Date: April 28, 1847
Some of the Mormon pioneers were up earlier than usual and spent several hours making a road to nearby Prairie Creek, which the company forded about 9 a.m.
As the wagons moved out, Luke Johnson shot the horse which broke a leg yesterday in an accidental shooting, concluding: "It was better to shoot her than to leave her alone to the mercy of Indians or wolves."
After traveling about seven miles, the pioneers neared the Platte River and once again turned to march parallel to the north bank of the familiar waterway.
From their position they could easily see Grand Island. In the days before darns and flood control made the Platte even more shallow, the island was a distinct body more than 45 miles long, lying between two channels of the river. It had been named by French trappers.
A fairly large and prosperous city now occupies part of the area where the pioneers passed. The town of Grand Island was to have its beginning in 1856 when a group of Germans from Iowa settled on the site.
They believed the capital of the United States eventually would be moved to the center of the nation -- a common feeling in some circles at the time -- and wanted to be among the first in the new region. Unfortunately for them, the capital stayed in Washington, D.C.
The Union Pacific railroad reached the settlement in the 1860s and a post office and flour mills were established. The community finally was incorporated in 1872 and is a major agricultural and business center belonging to the nation's wheat belt.
A historical marker, noting that the Mormon pioneers stopped near Grand Island, was once located next to gasoline pumps at a service station on Locust Street. But sometime in the last four years both the marker and service station disappeared. A floral shop now occupies the site.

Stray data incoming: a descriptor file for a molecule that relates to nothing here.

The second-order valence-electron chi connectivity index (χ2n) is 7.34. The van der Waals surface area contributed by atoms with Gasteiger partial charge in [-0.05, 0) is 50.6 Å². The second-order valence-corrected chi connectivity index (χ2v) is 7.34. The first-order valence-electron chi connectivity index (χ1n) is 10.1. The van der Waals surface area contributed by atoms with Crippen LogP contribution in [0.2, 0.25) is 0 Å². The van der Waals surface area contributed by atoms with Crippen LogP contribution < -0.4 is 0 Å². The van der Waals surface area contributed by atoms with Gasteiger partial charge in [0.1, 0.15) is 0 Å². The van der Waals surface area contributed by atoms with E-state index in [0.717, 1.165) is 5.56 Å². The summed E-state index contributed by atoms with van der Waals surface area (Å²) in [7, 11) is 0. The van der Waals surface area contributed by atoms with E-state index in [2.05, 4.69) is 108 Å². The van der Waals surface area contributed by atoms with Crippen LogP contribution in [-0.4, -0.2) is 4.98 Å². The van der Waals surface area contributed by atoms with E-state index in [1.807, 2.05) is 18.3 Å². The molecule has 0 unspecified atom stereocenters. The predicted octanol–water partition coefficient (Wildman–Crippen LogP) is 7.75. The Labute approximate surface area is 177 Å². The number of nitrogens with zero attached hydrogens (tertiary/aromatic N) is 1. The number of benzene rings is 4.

Some searching produced the fact that the marker had been moved off the busy street and placed near the entrance of an exclusive residential neighborhood, where relatively few people could ever see it.
Locust Street itself is a far different sight than anything the Mormon pioneers could have imagined a forest of garish signs on both sides of the road as far as the eye can see. Service stations, car lots, drive-ins, garages, grocery stores, shops and business concerns of every kind come together in a cluttered commercial panorama.
A few miles southeast of town is a place called Mormon Island Recreation Center -- a landscaped park with a number of man-made ponds, picnic tables and an information hut.
A marker notes that several Mormon families stayed here during the winter of 1884-5 because of available wood and water. They apparently were among the last trying to cross the plains by covered wagon. By 1884, trains had been running to Salt Lake City for 15 years.
The marker said a mother and two children were left behind in graves when the group finally moved on. Local residents named the place Mormon Island. Today the site is right on the edge of I-80 and there is a nearby campground for trailers.
All this was far in the future when Brigham Young and the pioneers with him passed by. The only thing in sight was "level prairie, green with grass," according to William Clayton. He marveled at wild onions growing in the area, "the largest I have ever seen." The trail was extremely dusty. Wind blew dirt into the wagons "and everything is covered," Clayton said. The company stopped after making 15 miles for the day and the available grass provided good feed for the stock.
For the dry and dusty pioneers, the presence of "clear and good tasting water," was greatly appreciated. Clayton was still bothered by twinges in his jaw. He "suppered on antelope" and went to bed early.Source: 111 Days to Zion © Copyright 1997 Big Moon Traders and Hal Knight. All rights reserved. No part of this book may be reproduced or utilized in any form or by any means, electronic or mechanical, including photocopying, recording or by any information storage and retrieval system, without permission in writing from the publisher. This includes educational uses.